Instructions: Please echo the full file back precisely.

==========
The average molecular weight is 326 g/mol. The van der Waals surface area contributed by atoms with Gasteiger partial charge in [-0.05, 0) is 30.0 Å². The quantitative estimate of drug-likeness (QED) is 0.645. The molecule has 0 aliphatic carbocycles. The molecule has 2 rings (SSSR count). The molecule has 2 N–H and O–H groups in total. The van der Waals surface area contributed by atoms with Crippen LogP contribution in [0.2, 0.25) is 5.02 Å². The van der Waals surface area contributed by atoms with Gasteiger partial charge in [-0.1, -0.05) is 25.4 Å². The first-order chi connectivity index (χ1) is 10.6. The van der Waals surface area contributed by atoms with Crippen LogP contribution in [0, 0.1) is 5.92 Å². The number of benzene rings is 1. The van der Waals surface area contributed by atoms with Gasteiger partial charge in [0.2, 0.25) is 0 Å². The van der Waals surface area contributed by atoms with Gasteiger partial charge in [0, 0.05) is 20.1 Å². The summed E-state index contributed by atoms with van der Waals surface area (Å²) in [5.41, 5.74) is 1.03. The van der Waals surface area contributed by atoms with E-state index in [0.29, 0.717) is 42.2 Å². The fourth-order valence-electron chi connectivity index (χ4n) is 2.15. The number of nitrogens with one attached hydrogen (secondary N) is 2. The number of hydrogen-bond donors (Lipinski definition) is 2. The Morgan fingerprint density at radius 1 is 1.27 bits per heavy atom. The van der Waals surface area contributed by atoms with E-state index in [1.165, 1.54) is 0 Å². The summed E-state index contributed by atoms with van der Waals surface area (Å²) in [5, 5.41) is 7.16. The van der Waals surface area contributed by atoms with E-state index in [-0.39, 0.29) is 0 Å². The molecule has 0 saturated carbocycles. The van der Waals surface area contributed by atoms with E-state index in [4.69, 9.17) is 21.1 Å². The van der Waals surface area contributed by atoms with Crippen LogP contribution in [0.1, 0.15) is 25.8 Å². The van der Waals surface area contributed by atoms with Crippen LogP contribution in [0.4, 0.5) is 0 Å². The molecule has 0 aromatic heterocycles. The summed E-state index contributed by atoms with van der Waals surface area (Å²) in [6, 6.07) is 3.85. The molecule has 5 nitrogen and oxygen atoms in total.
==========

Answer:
The average molecular weight is 326 g/mol. The van der Waals surface area contributed by atoms with Gasteiger partial charge in [-0.05, 0) is 30.0 Å². The quantitative estimate of drug-likeness (QED) is 0.645. The molecule has 0 aliphatic carbocycles. The molecule has 2 rings (SSSR count). The molecule has 2 N–H and O–H groups in total. The van der Waals surface area contributed by atoms with Crippen LogP contribution in [0.2, 0.25) is 5.02 Å². The van der Waals surface area contributed by atoms with Gasteiger partial charge in [-0.1, -0.05) is 25.4 Å². The first-order chi connectivity index (χ1) is 10.6. The van der Waals surface area contributed by atoms with Crippen LogP contribution in [0, 0.1) is 5.92 Å². The number of benzene rings is 1. The van der Waals surface area contributed by atoms with Gasteiger partial charge in [0.2, 0.25) is 0 Å². The van der Waals surface area contributed by atoms with Gasteiger partial charge in [0, 0.05) is 20.1 Å². The summed E-state index contributed by atoms with van der Waals surface area (Å²) in [5.41, 5.74) is 1.03. The van der Waals surface area contributed by atoms with E-state index in [0.29, 0.717) is 42.2 Å². The fourth-order valence-electron chi connectivity index (χ4n) is 2.15. The number of nitrogens with one attached hydrogen (secondary N) is 2. The number of hydrogen-bond donors (Lipinski definition) is 2. The Morgan fingerprint density at radius 1 is 1.27 bits per heavy atom. The van der Waals surface area contributed by atoms with E-state index in [1.165, 1.54) is 0 Å². The summed E-state index contributed by atoms with van der Waals surface area (Å²) in [5, 5.41) is 7.16. The van der Waals surface area contributed by atoms with E-state index in [-0.39, 0.29) is 0 Å². The molecule has 0 saturated carbocycles. The van der Waals surface area contributed by atoms with E-state index in [4.69, 9.17) is 21.1 Å². The van der Waals surface area contributed by atoms with Crippen LogP contribution in [0.1, 0.15) is 25.8 Å². The van der Waals surface area contributed by atoms with Crippen LogP contribution in [0.4, 0.5) is 0 Å². The molecule has 0 aromatic heterocycles. The summed E-state index contributed by atoms with van der Waals surface area (Å²) in [6, 6.07) is 3.85. The molecule has 5 nitrogen and oxygen atoms in total.